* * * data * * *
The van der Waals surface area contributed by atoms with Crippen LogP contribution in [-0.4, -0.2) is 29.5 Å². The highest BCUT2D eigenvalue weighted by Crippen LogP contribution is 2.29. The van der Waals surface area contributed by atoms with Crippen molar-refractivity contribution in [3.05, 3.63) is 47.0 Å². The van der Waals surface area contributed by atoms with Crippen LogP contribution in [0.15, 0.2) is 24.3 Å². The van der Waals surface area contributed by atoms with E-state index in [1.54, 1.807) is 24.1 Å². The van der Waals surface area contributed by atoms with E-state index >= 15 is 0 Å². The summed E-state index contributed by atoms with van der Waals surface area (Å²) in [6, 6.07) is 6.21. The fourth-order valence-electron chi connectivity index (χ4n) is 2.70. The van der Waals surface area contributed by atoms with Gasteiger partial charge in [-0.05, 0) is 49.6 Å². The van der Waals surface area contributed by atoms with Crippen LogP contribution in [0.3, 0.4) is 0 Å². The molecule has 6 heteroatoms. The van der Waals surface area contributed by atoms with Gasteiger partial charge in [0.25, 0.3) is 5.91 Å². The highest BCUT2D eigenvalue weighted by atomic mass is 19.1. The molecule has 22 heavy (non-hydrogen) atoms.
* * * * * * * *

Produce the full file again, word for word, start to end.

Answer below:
The van der Waals surface area contributed by atoms with Crippen LogP contribution in [-0.4, -0.2) is 29.5 Å². The highest BCUT2D eigenvalue weighted by Crippen LogP contribution is 2.29. The van der Waals surface area contributed by atoms with Crippen molar-refractivity contribution in [3.05, 3.63) is 47.0 Å². The van der Waals surface area contributed by atoms with Crippen LogP contribution in [0.15, 0.2) is 24.3 Å². The van der Waals surface area contributed by atoms with E-state index in [1.54, 1.807) is 24.1 Å². The van der Waals surface area contributed by atoms with E-state index >= 15 is 0 Å². The summed E-state index contributed by atoms with van der Waals surface area (Å²) in [6, 6.07) is 6.21. The fourth-order valence-electron chi connectivity index (χ4n) is 2.70. The van der Waals surface area contributed by atoms with Gasteiger partial charge in [-0.05, 0) is 49.6 Å². The van der Waals surface area contributed by atoms with Crippen LogP contribution in [0.3, 0.4) is 0 Å². The molecule has 6 heteroatoms. The van der Waals surface area contributed by atoms with Gasteiger partial charge in [0.25, 0.3) is 5.91 Å². The highest BCUT2D eigenvalue weighted by atomic mass is 19.1. The molecule has 22 heavy (non-hydrogen) atoms.